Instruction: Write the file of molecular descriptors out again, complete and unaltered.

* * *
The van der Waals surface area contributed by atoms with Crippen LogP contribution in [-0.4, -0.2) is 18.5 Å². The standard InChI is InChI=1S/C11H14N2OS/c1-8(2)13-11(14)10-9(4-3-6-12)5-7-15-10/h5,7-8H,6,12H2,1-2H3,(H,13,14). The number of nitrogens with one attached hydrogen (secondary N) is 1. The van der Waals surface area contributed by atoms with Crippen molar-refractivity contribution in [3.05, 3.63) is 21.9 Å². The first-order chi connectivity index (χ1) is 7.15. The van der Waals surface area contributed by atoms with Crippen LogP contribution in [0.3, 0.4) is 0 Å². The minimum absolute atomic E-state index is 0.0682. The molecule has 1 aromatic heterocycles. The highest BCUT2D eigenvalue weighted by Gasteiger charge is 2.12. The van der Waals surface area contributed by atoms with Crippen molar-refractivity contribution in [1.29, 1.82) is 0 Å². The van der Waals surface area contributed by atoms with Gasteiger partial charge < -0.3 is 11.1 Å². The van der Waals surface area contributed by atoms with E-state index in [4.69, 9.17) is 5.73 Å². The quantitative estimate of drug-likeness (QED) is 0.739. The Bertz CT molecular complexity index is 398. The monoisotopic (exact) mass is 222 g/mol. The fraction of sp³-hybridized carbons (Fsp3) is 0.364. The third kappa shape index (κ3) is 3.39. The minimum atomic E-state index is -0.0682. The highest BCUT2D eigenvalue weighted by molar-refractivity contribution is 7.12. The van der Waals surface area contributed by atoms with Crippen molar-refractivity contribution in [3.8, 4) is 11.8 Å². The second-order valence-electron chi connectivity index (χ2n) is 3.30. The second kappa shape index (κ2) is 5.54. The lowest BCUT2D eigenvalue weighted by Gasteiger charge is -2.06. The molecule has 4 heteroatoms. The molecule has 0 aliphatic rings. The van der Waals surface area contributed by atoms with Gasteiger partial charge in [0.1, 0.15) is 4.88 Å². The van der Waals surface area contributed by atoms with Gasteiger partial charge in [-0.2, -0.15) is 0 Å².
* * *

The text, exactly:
The van der Waals surface area contributed by atoms with Crippen LogP contribution in [-0.4, -0.2) is 18.5 Å². The standard InChI is InChI=1S/C11H14N2OS/c1-8(2)13-11(14)10-9(4-3-6-12)5-7-15-10/h5,7-8H,6,12H2,1-2H3,(H,13,14). The number of nitrogens with one attached hydrogen (secondary N) is 1. The van der Waals surface area contributed by atoms with Crippen molar-refractivity contribution in [3.05, 3.63) is 21.9 Å². The first-order chi connectivity index (χ1) is 7.15. The van der Waals surface area contributed by atoms with Crippen LogP contribution in [0.3, 0.4) is 0 Å². The minimum absolute atomic E-state index is 0.0682. The molecule has 1 aromatic heterocycles. The highest BCUT2D eigenvalue weighted by Gasteiger charge is 2.12. The van der Waals surface area contributed by atoms with Crippen molar-refractivity contribution in [1.29, 1.82) is 0 Å². The van der Waals surface area contributed by atoms with Gasteiger partial charge < -0.3 is 11.1 Å². The van der Waals surface area contributed by atoms with E-state index in [4.69, 9.17) is 5.73 Å². The quantitative estimate of drug-likeness (QED) is 0.739. The Bertz CT molecular complexity index is 398. The monoisotopic (exact) mass is 222 g/mol. The fraction of sp³-hybridized carbons (Fsp3) is 0.364. The third kappa shape index (κ3) is 3.39. The minimum atomic E-state index is -0.0682. The highest BCUT2D eigenvalue weighted by molar-refractivity contribution is 7.12. The van der Waals surface area contributed by atoms with Crippen molar-refractivity contribution in [3.8, 4) is 11.8 Å². The second-order valence-electron chi connectivity index (χ2n) is 3.30. The second kappa shape index (κ2) is 5.54. The lowest BCUT2D eigenvalue weighted by Gasteiger charge is -2.06. The molecule has 4 heteroatoms. The molecule has 0 aliphatic rings. The van der Waals surface area contributed by atoms with Gasteiger partial charge in [0.1, 0.15) is 4.88 Å². The van der Waals surface area contributed by atoms with Gasteiger partial charge in [-0.2, -0.15) is 0 Å².